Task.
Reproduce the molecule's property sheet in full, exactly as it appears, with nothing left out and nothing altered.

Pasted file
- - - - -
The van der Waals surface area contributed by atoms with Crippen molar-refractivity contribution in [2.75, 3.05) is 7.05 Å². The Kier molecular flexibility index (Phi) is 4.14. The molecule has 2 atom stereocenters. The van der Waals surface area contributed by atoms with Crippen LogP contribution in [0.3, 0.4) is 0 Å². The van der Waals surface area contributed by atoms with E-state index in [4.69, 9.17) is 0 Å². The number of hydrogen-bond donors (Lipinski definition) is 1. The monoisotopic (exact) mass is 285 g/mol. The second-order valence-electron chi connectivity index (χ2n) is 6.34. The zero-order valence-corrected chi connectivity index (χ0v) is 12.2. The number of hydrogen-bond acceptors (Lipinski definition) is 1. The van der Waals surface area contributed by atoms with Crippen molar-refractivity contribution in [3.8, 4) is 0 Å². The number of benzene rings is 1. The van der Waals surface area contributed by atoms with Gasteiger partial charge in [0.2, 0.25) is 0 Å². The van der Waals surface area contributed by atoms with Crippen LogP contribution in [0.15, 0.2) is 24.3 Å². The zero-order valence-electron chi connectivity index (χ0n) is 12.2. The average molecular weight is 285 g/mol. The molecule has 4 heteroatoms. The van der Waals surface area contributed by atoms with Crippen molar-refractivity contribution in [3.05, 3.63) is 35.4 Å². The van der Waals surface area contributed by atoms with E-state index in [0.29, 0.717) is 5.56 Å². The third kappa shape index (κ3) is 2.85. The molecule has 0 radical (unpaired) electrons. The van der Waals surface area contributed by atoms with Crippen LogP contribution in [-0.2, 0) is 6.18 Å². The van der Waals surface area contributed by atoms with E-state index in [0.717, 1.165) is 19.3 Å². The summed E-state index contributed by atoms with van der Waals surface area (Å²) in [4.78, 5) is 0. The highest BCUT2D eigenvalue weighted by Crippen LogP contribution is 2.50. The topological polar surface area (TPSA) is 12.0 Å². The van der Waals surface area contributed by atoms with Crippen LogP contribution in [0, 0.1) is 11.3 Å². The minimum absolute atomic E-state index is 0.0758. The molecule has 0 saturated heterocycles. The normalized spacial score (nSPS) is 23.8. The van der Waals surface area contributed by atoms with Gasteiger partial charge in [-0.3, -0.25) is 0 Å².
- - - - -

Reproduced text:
The van der Waals surface area contributed by atoms with Crippen molar-refractivity contribution in [2.75, 3.05) is 7.05 Å². The Kier molecular flexibility index (Phi) is 4.14. The molecule has 2 atom stereocenters. The van der Waals surface area contributed by atoms with Crippen LogP contribution in [0.3, 0.4) is 0 Å². The van der Waals surface area contributed by atoms with E-state index in [4.69, 9.17) is 0 Å². The number of hydrogen-bond donors (Lipinski definition) is 1. The monoisotopic (exact) mass is 285 g/mol. The second-order valence-electron chi connectivity index (χ2n) is 6.34. The zero-order valence-corrected chi connectivity index (χ0v) is 12.2. The number of hydrogen-bond acceptors (Lipinski definition) is 1. The van der Waals surface area contributed by atoms with Crippen molar-refractivity contribution in [3.8, 4) is 0 Å². The number of benzene rings is 1. The van der Waals surface area contributed by atoms with Gasteiger partial charge in [0.2, 0.25) is 0 Å². The van der Waals surface area contributed by atoms with Crippen LogP contribution in [0.15, 0.2) is 24.3 Å². The zero-order valence-electron chi connectivity index (χ0n) is 12.2. The average molecular weight is 285 g/mol. The molecule has 4 heteroatoms. The van der Waals surface area contributed by atoms with Crippen molar-refractivity contribution in [3.05, 3.63) is 35.4 Å². The van der Waals surface area contributed by atoms with E-state index in [0.29, 0.717) is 5.56 Å². The third kappa shape index (κ3) is 2.85. The molecule has 0 radical (unpaired) electrons. The van der Waals surface area contributed by atoms with Crippen LogP contribution in [-0.2, 0) is 6.18 Å². The van der Waals surface area contributed by atoms with E-state index in [0.717, 1.165) is 19.3 Å². The summed E-state index contributed by atoms with van der Waals surface area (Å²) in [4.78, 5) is 0. The highest BCUT2D eigenvalue weighted by Crippen LogP contribution is 2.50. The topological polar surface area (TPSA) is 12.0 Å². The van der Waals surface area contributed by atoms with Crippen LogP contribution in [0, 0.1) is 11.3 Å². The minimum absolute atomic E-state index is 0.0758. The molecule has 0 saturated heterocycles. The normalized spacial score (nSPS) is 23.8. The van der Waals surface area contributed by atoms with Gasteiger partial charge in [-0.3, -0.25) is 0 Å².